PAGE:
“In the short term, one step towards reducing benefits-related stigma would be to allow disagreement with a diagnosis to be recorded on claim forms without impacting on entitlement”. That wouldn’t remotely help with a claim at all and reveals just how little they understand of current welfare policies because political prejudice which informs these policies are not dx specific, it’s about economic productivity. As Howard who commented above once said, “Austerity ideology is about stealth genocide of ‘undesirables’. Evil fascism in the guise of ‘necessary economic policies”.

    Longdon & Slade further assert, “Duration: The idea of ‘permanent disability’ in a mental health context is toxic, and should not be used. For duration, a time criterion relating to a reasonable review period should be used, such as ‘expected to persist for at least one year”. Well maybe not for people having to go through horrendous reviews every week (in low paid work) and few months (out of work) which carry the risk of destitution. Furthermore people can and do have enduring experiences, some might view their experiences as a permanent feature, who is anyone to say people should not? I’ve been a voice hearer for over 30 years, when am I allowed to say that I reckon it’s probably a permanent feature?

    I also agree with ‘I don’t know anymore’s point about romanticising social justice activism. It’s no picnic, people active individually and with groups such as MHRN and DPAC take great personal risks. They have experienced being spat at, threatened (including death threats) and threatened with having their social supports removed. It’s easy to glorify something when you’re not involved in it directly.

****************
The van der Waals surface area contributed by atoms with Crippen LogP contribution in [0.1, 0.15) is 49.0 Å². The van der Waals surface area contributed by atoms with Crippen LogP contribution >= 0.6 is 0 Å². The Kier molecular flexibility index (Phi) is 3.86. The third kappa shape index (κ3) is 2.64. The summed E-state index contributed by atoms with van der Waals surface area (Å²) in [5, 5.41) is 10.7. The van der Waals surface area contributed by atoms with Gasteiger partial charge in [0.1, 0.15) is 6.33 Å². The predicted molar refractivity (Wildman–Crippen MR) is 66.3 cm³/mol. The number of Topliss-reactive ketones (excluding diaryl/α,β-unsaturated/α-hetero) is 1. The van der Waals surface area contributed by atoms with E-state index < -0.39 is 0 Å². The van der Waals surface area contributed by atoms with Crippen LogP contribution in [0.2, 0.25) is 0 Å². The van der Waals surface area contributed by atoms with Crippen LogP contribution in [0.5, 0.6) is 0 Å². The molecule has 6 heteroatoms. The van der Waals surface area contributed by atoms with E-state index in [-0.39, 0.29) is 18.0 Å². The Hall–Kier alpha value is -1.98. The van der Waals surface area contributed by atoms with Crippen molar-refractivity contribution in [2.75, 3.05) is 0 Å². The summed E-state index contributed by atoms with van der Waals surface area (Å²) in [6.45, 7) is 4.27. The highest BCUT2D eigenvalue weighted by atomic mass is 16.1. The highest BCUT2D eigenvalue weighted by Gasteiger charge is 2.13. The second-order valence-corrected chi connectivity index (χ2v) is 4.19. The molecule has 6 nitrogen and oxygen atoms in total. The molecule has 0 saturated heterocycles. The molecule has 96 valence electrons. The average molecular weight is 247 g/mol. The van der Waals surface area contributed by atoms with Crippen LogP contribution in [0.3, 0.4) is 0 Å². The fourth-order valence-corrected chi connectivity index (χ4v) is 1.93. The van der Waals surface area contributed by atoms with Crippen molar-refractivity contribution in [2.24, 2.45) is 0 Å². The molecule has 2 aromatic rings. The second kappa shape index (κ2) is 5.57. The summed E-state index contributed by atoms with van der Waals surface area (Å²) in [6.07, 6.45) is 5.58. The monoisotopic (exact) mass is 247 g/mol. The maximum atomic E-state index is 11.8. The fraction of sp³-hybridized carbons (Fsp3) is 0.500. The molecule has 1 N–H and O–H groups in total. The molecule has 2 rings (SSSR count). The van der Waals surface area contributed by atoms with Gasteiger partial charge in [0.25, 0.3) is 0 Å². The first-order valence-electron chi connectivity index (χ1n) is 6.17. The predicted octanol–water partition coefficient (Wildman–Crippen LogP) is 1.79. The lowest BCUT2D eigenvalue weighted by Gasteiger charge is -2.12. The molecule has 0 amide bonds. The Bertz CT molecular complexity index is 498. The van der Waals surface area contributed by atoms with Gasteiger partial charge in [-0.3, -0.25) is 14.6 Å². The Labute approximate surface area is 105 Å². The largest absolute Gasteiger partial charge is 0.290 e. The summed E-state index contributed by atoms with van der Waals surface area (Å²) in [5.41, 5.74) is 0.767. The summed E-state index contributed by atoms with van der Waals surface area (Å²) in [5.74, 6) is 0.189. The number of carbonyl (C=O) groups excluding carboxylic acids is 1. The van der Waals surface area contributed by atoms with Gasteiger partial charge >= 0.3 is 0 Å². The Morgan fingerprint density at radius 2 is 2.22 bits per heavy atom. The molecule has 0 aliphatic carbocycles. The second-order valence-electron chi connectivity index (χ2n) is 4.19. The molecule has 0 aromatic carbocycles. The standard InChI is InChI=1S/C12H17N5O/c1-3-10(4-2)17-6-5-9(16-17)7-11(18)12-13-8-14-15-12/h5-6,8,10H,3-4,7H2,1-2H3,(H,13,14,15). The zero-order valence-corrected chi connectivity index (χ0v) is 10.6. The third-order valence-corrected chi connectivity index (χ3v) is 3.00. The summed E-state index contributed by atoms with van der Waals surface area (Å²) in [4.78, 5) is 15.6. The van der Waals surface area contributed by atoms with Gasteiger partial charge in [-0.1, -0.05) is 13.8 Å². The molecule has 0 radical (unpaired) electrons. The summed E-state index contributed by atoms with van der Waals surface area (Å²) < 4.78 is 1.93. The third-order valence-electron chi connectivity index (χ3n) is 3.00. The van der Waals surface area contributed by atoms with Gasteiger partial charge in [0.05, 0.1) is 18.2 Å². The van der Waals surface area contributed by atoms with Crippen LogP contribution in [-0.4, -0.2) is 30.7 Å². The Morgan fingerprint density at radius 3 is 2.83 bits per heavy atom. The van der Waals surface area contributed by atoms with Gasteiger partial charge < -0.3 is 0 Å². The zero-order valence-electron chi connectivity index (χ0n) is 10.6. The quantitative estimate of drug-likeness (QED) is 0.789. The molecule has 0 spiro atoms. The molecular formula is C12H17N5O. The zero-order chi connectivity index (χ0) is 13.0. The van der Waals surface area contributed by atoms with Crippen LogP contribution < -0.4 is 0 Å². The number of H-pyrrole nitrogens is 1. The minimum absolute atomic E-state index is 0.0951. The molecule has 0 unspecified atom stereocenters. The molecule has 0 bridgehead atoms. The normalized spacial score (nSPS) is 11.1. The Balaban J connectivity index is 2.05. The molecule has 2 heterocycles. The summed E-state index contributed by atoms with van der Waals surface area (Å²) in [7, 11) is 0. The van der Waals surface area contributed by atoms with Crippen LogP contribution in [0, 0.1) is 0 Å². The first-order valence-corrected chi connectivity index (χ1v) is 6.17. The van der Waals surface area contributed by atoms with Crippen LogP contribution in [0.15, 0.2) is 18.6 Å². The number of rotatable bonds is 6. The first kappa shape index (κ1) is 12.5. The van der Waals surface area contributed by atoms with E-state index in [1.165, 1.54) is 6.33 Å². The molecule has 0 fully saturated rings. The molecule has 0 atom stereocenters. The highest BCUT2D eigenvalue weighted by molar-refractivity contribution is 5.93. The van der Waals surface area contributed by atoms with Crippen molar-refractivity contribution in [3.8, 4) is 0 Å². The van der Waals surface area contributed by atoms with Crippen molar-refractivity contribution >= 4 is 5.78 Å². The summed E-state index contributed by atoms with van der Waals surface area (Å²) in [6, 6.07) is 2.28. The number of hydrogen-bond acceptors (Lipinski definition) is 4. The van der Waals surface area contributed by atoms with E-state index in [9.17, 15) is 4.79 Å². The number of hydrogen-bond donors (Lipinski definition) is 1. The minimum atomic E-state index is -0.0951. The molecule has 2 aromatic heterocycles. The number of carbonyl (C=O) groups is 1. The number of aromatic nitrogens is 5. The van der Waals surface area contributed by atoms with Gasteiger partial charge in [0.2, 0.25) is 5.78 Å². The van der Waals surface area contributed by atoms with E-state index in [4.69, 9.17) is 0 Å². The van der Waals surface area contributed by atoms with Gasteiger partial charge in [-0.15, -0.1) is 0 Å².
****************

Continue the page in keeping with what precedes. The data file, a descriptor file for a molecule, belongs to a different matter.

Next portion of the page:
10. Entirely agree with Lucy.
    ‘It is the job of MH professionals to hold hope for people who are (temporarily) not able to hope for themselves.’ That.
    I was actually in A&E the other day, feeling very suicidal. The liaison nurse said ‘You’ve been under services for years, you’ve tried everything’.
    Actually I haven’t, was on interminable waiting list for psychotherapy, became ill, was told was too in crisis oh and am evil BPDer so offer removed and am only offered wonderful DBT but can’t even have that until I jump through their hoops and…you will get the idea.
    What I have never been offered by services is listening, empathy, validation.
    Those do heal. Yet they are so rare, both in NHS MH services and generally in society. And that is partly a social justice thing. Sorry, not my most coherent right now.

  11. Some experience is not temporary, and that’s even celebrated and admired when it has a successful life story attached to it, I.e. HVM speakers. We tend to refer to something as temporary when its something we fear, don’t like, or perceive as negative.

  12. A friend who didn’t want to be visible gave their permission to post their views here:

    Collectively, our deaths are not a solution. Privately and personally, death is escape from oppression at a time when hope is absent.
    I’d go further and say it’s not even an MH issue, per se. We are at a point now where significant numbers of people are unable to live (not just exist) in the society we are born into.
    It’s tantamount to torture to force people to exist for 80 years in a system that doesn’t even tolerate them, never mind afford them the chance to flourish. Give people the choice to opt out, rather than force them to adopt the “every person for themselves” ethic that is necessary for “success” nowadays.

  13. ‘Dying with dignity’ and peacefully as a wish/right for people whose dignity, peace of mind and/or quality of life has essentially been robbed by psychiatrisation of course has my sure understanding/compassion…However, the problem though as I see this is to do with psychiatrisation at its root which alienates people and treats us in shocking ways sometimes (often) in the name of ‘help’…are people jumping or being pushed ?